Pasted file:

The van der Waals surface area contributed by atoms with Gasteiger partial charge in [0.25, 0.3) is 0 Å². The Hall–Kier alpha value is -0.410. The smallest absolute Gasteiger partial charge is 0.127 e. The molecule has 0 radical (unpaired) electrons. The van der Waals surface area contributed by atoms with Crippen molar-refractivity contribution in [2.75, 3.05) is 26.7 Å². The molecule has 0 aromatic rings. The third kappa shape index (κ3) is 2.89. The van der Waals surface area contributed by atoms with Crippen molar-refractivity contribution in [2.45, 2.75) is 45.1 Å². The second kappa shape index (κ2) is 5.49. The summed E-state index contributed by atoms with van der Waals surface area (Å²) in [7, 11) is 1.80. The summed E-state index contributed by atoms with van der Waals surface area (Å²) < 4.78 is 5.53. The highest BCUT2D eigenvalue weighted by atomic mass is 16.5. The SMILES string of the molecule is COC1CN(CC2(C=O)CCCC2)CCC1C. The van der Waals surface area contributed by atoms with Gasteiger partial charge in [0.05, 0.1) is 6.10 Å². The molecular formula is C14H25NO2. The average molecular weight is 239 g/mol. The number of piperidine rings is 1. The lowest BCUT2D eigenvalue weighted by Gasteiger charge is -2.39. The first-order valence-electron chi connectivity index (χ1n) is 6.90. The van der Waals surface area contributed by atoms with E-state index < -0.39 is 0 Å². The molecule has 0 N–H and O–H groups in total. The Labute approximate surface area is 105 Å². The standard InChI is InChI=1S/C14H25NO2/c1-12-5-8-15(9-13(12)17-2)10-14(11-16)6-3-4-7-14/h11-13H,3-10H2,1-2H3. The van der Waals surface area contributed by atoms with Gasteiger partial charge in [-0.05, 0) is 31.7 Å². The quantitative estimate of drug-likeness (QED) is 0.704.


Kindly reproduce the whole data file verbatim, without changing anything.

The van der Waals surface area contributed by atoms with Gasteiger partial charge in [0.25, 0.3) is 0 Å². The Hall–Kier alpha value is -0.410. The smallest absolute Gasteiger partial charge is 0.127 e. The molecule has 0 radical (unpaired) electrons. The van der Waals surface area contributed by atoms with Crippen molar-refractivity contribution in [2.75, 3.05) is 26.7 Å². The molecule has 0 aromatic rings. The third kappa shape index (κ3) is 2.89. The van der Waals surface area contributed by atoms with Crippen molar-refractivity contribution in [2.45, 2.75) is 45.1 Å². The second kappa shape index (κ2) is 5.49. The summed E-state index contributed by atoms with van der Waals surface area (Å²) in [7, 11) is 1.80. The summed E-state index contributed by atoms with van der Waals surface area (Å²) < 4.78 is 5.53. The highest BCUT2D eigenvalue weighted by atomic mass is 16.5. The SMILES string of the molecule is COC1CN(CC2(C=O)CCCC2)CCC1C. The van der Waals surface area contributed by atoms with Gasteiger partial charge in [0.05, 0.1) is 6.10 Å². The molecular formula is C14H25NO2. The average molecular weight is 239 g/mol. The number of piperidine rings is 1. The lowest BCUT2D eigenvalue weighted by Gasteiger charge is -2.39. The first-order valence-electron chi connectivity index (χ1n) is 6.90. The van der Waals surface area contributed by atoms with E-state index < -0.39 is 0 Å². The molecule has 0 N–H and O–H groups in total. The Labute approximate surface area is 105 Å². The standard InChI is InChI=1S/C14H25NO2/c1-12-5-8-15(9-13(12)17-2)10-14(11-16)6-3-4-7-14/h11-13H,3-10H2,1-2H3. The van der Waals surface area contributed by atoms with Gasteiger partial charge in [-0.05, 0) is 31.7 Å². The quantitative estimate of drug-likeness (QED) is 0.704.